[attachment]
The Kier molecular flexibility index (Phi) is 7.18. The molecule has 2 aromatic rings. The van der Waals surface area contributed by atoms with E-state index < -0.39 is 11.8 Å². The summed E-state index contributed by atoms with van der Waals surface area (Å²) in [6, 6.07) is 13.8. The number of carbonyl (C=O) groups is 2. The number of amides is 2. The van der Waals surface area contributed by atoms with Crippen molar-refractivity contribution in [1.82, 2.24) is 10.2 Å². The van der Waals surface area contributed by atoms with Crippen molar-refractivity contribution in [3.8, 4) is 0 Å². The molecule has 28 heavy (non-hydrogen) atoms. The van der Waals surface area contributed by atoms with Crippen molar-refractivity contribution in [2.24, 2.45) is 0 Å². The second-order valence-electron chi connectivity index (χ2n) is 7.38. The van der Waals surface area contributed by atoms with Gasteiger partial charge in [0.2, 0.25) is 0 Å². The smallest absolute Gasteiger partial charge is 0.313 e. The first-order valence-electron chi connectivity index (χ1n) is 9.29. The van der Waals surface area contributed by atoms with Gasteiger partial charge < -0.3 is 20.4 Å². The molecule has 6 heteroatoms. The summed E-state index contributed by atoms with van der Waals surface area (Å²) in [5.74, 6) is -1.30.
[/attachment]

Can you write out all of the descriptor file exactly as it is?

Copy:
The Kier molecular flexibility index (Phi) is 7.18. The molecule has 2 aromatic rings. The van der Waals surface area contributed by atoms with E-state index < -0.39 is 11.8 Å². The summed E-state index contributed by atoms with van der Waals surface area (Å²) in [6, 6.07) is 13.8. The number of carbonyl (C=O) groups is 2. The number of amides is 2. The van der Waals surface area contributed by atoms with Crippen molar-refractivity contribution in [1.82, 2.24) is 10.2 Å². The van der Waals surface area contributed by atoms with Crippen molar-refractivity contribution in [3.8, 4) is 0 Å². The molecule has 28 heavy (non-hydrogen) atoms. The van der Waals surface area contributed by atoms with Crippen molar-refractivity contribution in [2.24, 2.45) is 0 Å². The second-order valence-electron chi connectivity index (χ2n) is 7.38. The van der Waals surface area contributed by atoms with Gasteiger partial charge in [0.2, 0.25) is 0 Å². The smallest absolute Gasteiger partial charge is 0.313 e. The first-order valence-electron chi connectivity index (χ1n) is 9.29. The van der Waals surface area contributed by atoms with Gasteiger partial charge < -0.3 is 20.4 Å². The molecule has 6 heteroatoms. The summed E-state index contributed by atoms with van der Waals surface area (Å²) in [5.74, 6) is -1.30.